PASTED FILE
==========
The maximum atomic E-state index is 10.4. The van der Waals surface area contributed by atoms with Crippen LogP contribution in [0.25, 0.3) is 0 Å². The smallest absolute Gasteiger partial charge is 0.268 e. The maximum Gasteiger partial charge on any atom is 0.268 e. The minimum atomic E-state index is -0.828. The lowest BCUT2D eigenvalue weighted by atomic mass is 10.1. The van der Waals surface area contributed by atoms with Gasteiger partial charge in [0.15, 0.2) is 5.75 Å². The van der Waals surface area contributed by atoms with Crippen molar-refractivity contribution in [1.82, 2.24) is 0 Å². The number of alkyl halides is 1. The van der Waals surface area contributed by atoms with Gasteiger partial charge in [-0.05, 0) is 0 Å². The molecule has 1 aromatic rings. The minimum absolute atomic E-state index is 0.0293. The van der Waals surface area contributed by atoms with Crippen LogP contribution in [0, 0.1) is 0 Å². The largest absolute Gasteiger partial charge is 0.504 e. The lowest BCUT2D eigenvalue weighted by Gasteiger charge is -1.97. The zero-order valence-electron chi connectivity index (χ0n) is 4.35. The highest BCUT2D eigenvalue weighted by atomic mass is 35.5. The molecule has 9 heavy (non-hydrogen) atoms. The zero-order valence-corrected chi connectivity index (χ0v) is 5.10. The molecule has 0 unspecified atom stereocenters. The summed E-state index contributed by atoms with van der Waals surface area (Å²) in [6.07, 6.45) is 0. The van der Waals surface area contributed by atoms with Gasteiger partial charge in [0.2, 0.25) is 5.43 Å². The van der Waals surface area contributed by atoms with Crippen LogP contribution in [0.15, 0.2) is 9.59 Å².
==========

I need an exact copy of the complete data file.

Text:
The maximum atomic E-state index is 10.4. The van der Waals surface area contributed by atoms with Crippen LogP contribution in [0.25, 0.3) is 0 Å². The smallest absolute Gasteiger partial charge is 0.268 e. The maximum Gasteiger partial charge on any atom is 0.268 e. The minimum atomic E-state index is -0.828. The lowest BCUT2D eigenvalue weighted by atomic mass is 10.1. The van der Waals surface area contributed by atoms with Gasteiger partial charge in [0.15, 0.2) is 5.75 Å². The van der Waals surface area contributed by atoms with Crippen molar-refractivity contribution in [1.82, 2.24) is 0 Å². The number of alkyl halides is 1. The van der Waals surface area contributed by atoms with Gasteiger partial charge in [-0.05, 0) is 0 Å². The molecule has 1 aromatic rings. The minimum absolute atomic E-state index is 0.0293. The van der Waals surface area contributed by atoms with Crippen LogP contribution in [0, 0.1) is 0 Å². The largest absolute Gasteiger partial charge is 0.504 e. The lowest BCUT2D eigenvalue weighted by Gasteiger charge is -1.97. The zero-order valence-electron chi connectivity index (χ0n) is 4.35. The highest BCUT2D eigenvalue weighted by atomic mass is 35.5. The molecule has 9 heavy (non-hydrogen) atoms. The zero-order valence-corrected chi connectivity index (χ0v) is 5.10. The molecule has 0 unspecified atom stereocenters. The summed E-state index contributed by atoms with van der Waals surface area (Å²) in [6.07, 6.45) is 0. The van der Waals surface area contributed by atoms with Gasteiger partial charge in [0.2, 0.25) is 5.43 Å². The van der Waals surface area contributed by atoms with Crippen LogP contribution in [0.15, 0.2) is 9.59 Å².